Actress Ritabhari Chakraborty plays Shabari in Aritra Mukherjee’s directorial debut Brahma Janen Gopon Kommoti, which attempts to break various taboos associated with women participating in certain rituals and taking up certain tasks.
Women are always ahead of the times, mindset towards them needs to change: Ritabhari Chakraborty
Kolkata - 23 Feb 2020 13:10 IST
Actress Ritabhari Chakraborty is essaying the lead character, Shabari, in Aritra Mukherjee’s directorial debut Brahma Janen Gopon Kommoti, slated for release on 6 March, ahead of International Women’s Day (8 March). Shabari is a woman priest, a professor in Sanskrit college, and a homemaker with the ability to multitask. The film attempts to break various taboos associated with women participating in certain rituals and taking up certain tasks.
At the launch of the film's trailer on 10 February, Chakraborty spoke at length about the film, which also features Soham Majumder as her husband Vikramaditya, Subhasish Mukherjee, Ambarish Bhattacharya, Manasi Sinha, Soma Chakraborty and others.
Brahma Janen Gopon Kommoti is the first film featuring a lady priest as the protagonist. Chakraborty said, “The duty of a priest is to set up a connection with god and it is unfair that only males from an apparently high caste get to do the job. Not only women but also males from other castes cannot perform the rituals. Brahma Janen Gopon Kommoti speaks against all this discrimination. It only requires one to have a pure mind to perform the rituals, since we are all born with a pure body.”
In the trailer, Shabari can be seen correcting the mantra being chanted by a priest at her own wedding. Chakraborty said that besides chanting the mantras correctly, her character does not take away the offerings made to god, a practice widely associated with Brahmin priests and mocked in the film. “How can a priest who is greedy and refuses to perform rituals without a huge fee, or is primarily focused on looting people, set up the connection with god?” the actress remarked. Shabari questions the role of priests in society and begins by breaking age-old traditions.
Chakraborty said her biggest challenge was to get into the skin of a priest. “I am doing big talk here, and then if I cannot really project myself as a priest in the film, then all the talk will be wasted," she said frankly. "I had to memorize the Sanskrit mantras, learn the steps of the rituals, and understand their meanings and interpret them to the couples I married off in the film to be accepted by the audience.”
The actress is now confident that she can also perform the wedding rituals in reality as well, but said she would love to see more women come into the field, like Nandini Bhowmick, a real-life woman priest, whom she got acquainted with.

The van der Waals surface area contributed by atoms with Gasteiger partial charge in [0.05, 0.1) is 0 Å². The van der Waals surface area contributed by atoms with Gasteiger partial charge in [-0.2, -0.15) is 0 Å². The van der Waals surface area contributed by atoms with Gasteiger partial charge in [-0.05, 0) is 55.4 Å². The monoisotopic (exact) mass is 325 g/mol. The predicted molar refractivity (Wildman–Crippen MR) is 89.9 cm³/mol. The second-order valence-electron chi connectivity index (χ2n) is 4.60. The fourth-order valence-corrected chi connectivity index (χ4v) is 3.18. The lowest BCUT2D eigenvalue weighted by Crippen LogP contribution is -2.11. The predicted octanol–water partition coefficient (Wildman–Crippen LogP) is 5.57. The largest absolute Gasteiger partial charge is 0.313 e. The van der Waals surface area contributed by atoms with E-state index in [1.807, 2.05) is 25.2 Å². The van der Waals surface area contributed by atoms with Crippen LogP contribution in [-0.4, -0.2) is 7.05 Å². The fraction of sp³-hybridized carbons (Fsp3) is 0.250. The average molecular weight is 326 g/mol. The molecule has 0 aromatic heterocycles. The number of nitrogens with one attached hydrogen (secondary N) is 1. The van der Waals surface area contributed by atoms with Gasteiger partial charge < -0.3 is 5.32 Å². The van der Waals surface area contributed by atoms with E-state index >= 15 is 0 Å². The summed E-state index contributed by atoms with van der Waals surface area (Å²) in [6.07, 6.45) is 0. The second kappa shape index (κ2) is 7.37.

While her character is obviously fictional, Chakraborty thinks her core values match with Shabari's. “I was waiting for a script in Bengali cinema that would literally make me jump out of my sofa to do it," she said. "That really happened with Brahma Janen Gopon Kommoti. I heard just a one-liner and agreed to do the film, without asking about the rest of the cast.”
In the film, Shabari is married into a family that performs several outdated rituals and is deeply conservative. She not only breaks away from these traditions and starts performing priestly rituals but also fights against many other stigma. “For example, menstruation is still a hush-hush matter in our society, which is a part of women’s daily life," the actress said. "Also, curse words are always associated with demeaning women. Have you ever heard of any curse associated with baba [father] or bhai [brother]? It is simply because women are objectified in our society.” These ideas are, unfortunately, deep-rooted and hence one film might not bring about a lot of change, but it is a step towards making the change, Chakraborty asserted.
“I think women are always ahead of the time, it is the mindset towards them that needs to change,” she said. “We hail the country as Mother India, the earth is considered Mother Earth, our native language is mother-tongue but when it comes to giving respect to women in general, the problems begin.”
The film has also addressed the issue of the famous Sabarimala temple in Kerala, where women of a menstruating age were barred entry until the Supreme Court lifted the ban last year, and the anecdote of Maa Sarada cooking food offerings for the goddess Kali during her menstrual cycle has also been mentioned. “I don’t expect that people will accept all the changes overnight, but at least a dialogue can be initiated," said Chakraborty. "Forget lady priests, all women face challenges daily just because they are women. Hence, I think the woman audience will be able to relate with the story.”
But she said Brahma Janen Gopon Kommoti is also an entertaining family drama. “I think it is important to address serious issues in a light-hearted manner to have maximum reach," she explained. "If we can’t reach the families through the film, we won’t be able spread awareness."